Late Archaic Soapstone Quarries
By the Late Archaic period (3000 - 1200 B.C.E.), Virginians had formed regional trade networks along the major rivers. One manifestation of these networks are the soapstone bowls that are found throughout Virginia. Chemical analysis has revealed that the bowls were quarried and shaped at several specific outcrop sites in the central Piedmont. From there they were traded across vast distances to the faraway Coastal Plain, where people did not have access to soapstone naturally.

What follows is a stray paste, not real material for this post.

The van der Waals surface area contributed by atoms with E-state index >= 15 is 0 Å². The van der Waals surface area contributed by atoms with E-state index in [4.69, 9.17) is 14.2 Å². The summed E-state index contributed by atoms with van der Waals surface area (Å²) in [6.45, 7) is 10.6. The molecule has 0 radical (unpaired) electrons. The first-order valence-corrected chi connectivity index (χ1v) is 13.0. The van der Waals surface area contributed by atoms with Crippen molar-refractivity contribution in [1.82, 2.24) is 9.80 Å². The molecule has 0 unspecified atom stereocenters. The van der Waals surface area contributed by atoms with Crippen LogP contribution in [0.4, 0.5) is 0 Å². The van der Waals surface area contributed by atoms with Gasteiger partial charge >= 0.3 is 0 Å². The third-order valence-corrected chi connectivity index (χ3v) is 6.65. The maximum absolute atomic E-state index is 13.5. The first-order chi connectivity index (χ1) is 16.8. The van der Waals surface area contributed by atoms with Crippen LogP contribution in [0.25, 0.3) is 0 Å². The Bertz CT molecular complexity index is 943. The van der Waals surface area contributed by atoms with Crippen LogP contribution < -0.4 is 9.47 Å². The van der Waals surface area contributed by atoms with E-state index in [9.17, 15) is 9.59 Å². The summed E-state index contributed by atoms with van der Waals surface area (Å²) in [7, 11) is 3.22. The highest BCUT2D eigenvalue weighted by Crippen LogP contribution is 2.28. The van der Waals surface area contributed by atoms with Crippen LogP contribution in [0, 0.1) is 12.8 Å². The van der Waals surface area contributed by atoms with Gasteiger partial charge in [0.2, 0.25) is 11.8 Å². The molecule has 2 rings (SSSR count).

Soapstone, or steatite, is a soft stone that is easily carved, but it is very heavy, leading many to estimate that the rivers were the primary method of transporting these items. What their exact purpose was, archaeologists can't be sure. Most are plain with no decoration, although this fragment shows an incised zig-zag decoration. Some show black residue from being placed over a fire. This may be evidence that the bowls were used for cooking, although they were relatively scarce compared to the other cooking containers in the Late Archaic (for example, animal skins).